I had been in the mess about two days, I think, doing nothing except read Grim's books and learn Arabic, when I noticed signs of impending activity. Camel saddles began to be brought out from somewhere behind the scenes, carefully examined, and put away again. Far-sighted men with the desert smell on them, which is more subtly stirring and romantic than all other smells, kept coming in to squat on the rugs in the library and talk with Grim about desert trails, and water, and what tribal feuds were in full swing and which were in abeyance.

Then, about the fourth or fifth day, the best two camel saddles were thrown into a two-wheeled cart and sent off somewhere, along with a tent, camp-beds, canned goods, and all the usual paraphernalia a white man seems to need when he steps out of his cage into the wild.

I was reading when that happened, sitting in the arm-chair facing Grim, suppressing the impulse to ask questions, and trying to appear unaware that anything was going on. But it seemed to me that there was too much provision made for one man, even for a month, and I had hopes. However, Grim is an aggravating cuss when so disposed, and he kept me waiting until the creaking of the departing cart-wheels and the blunt bad language of the man who drove the mules could no longer be heard through the open window.

"Had enough excitement?" he asked me then.

"There's not enough to be had," said I, pretending to continue reading.

"Care to cut loose out of bounds?"

"Try me."

"The desert's no man's paradise this time o' year. Hotter than Billy-be- ——, and no cops looking after the traffic. They'll shoot a man for his shoe-leather."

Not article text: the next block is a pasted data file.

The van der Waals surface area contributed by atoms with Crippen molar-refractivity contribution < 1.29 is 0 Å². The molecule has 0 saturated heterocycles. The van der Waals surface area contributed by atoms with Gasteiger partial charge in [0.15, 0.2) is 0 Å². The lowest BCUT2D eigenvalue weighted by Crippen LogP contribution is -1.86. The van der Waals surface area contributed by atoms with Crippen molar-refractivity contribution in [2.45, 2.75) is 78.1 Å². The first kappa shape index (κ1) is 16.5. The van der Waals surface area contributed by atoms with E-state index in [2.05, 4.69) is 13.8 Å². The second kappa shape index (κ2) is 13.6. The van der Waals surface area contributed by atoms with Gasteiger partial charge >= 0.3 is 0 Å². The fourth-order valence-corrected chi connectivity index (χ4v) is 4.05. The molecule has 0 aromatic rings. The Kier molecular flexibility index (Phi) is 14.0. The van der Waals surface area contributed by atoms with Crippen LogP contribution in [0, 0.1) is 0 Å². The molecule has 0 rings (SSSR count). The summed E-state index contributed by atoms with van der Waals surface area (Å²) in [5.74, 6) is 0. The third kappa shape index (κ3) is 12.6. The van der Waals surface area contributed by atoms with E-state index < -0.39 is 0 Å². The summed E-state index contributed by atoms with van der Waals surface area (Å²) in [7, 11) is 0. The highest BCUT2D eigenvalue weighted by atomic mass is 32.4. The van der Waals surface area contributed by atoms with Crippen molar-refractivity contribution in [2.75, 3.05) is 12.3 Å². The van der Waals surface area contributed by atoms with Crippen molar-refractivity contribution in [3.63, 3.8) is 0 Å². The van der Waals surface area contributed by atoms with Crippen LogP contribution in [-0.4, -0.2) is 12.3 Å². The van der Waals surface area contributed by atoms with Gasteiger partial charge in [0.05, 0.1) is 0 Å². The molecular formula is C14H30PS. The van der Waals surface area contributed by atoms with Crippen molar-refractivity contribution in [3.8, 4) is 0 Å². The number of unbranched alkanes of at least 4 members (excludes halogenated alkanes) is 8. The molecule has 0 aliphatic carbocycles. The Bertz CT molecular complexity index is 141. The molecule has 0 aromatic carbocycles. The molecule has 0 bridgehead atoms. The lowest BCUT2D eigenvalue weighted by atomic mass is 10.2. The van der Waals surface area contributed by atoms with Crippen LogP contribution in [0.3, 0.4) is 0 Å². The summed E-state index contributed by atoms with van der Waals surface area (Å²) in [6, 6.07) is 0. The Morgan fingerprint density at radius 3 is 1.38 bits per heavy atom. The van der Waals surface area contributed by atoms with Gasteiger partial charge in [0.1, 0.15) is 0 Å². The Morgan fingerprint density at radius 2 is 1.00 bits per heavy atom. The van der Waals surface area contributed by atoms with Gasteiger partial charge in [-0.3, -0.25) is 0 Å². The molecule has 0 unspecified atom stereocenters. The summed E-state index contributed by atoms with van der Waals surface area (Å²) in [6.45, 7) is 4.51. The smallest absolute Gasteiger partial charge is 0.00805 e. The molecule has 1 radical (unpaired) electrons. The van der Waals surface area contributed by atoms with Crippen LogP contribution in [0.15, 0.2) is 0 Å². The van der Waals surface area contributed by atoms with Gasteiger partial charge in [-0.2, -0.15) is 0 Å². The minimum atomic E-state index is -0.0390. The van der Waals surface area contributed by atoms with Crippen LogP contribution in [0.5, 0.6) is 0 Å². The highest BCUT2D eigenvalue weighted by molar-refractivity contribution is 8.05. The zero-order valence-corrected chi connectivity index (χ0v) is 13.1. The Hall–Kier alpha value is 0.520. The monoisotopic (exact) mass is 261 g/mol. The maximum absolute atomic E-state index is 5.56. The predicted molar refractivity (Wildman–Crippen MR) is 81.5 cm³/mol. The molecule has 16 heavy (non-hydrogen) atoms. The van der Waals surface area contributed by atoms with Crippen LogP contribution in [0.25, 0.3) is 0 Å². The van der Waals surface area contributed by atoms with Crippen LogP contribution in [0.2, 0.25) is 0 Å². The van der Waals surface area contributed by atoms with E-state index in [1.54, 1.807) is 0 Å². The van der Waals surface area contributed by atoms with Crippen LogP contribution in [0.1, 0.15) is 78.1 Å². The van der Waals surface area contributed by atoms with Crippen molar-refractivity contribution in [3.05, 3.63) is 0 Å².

"Any man can have my shoes when I can't use 'em."

"Heard of Petra?"

I nodded as casually as I could. Everybody who has been to Palestine has heard of that place, where an inaccessible city was carved by the ancients out of solid rock, only to be utterly forgotten for centuries until Burkhardt rediscovered it.

"Heard too much. I don't believe a word of it."

"There's a problem there to be straightened out," said Grim. "It's away and away beyond the British border; too far south for the Damascus government to reach; too far north for the king of Mecca; too far east for us; much too far west for the Mespot outfit. East of the sun and west of the moon you might say. There's a sheikh there by the name of Ali Higg. I'm off to tackle him. Care to come?"

"When do we start?"

"Now, from here. Tonight from Hebron. I'll give you time to make your will, write to your lady-love, and crawl out if you care to. Ali Higg is hot stuff. Suppose we leave it this way: I'll go on to Hebron. You think it over. You can overtake me at Hebron any time before tonight, and if you do, all right; but if second thoughts make you squeamish about crucifixion—they tell me that Ali Higg makes a specialty of that—I'll say you're wise to stay where you are. In any case I start from Hebron tonight. Suit yourself."

Any man in his senses would get squeamish about crucifixion if he sat long enough and thought about it. I hate to feel squeamish almost as much as I hate to sit and think, both being sure-fire ways of getting into trouble. The only safe thing I know is to follow opportunity and leave the man behind to do the worrying. More people die lingering, ghastly deaths in arm-chairs and in bed than anywhere.

So I spoke of squeamishness and second thoughts with all the scorn that a man can use who hasn't yet tasted the enmity of the desert and felt the fear of its loneliness; and Grim, who never wastes time arguing with folk who don't intend to be convinced, laughed and got up.

"You can't come along as a white man."

"Produce the tar and feathers then," said I.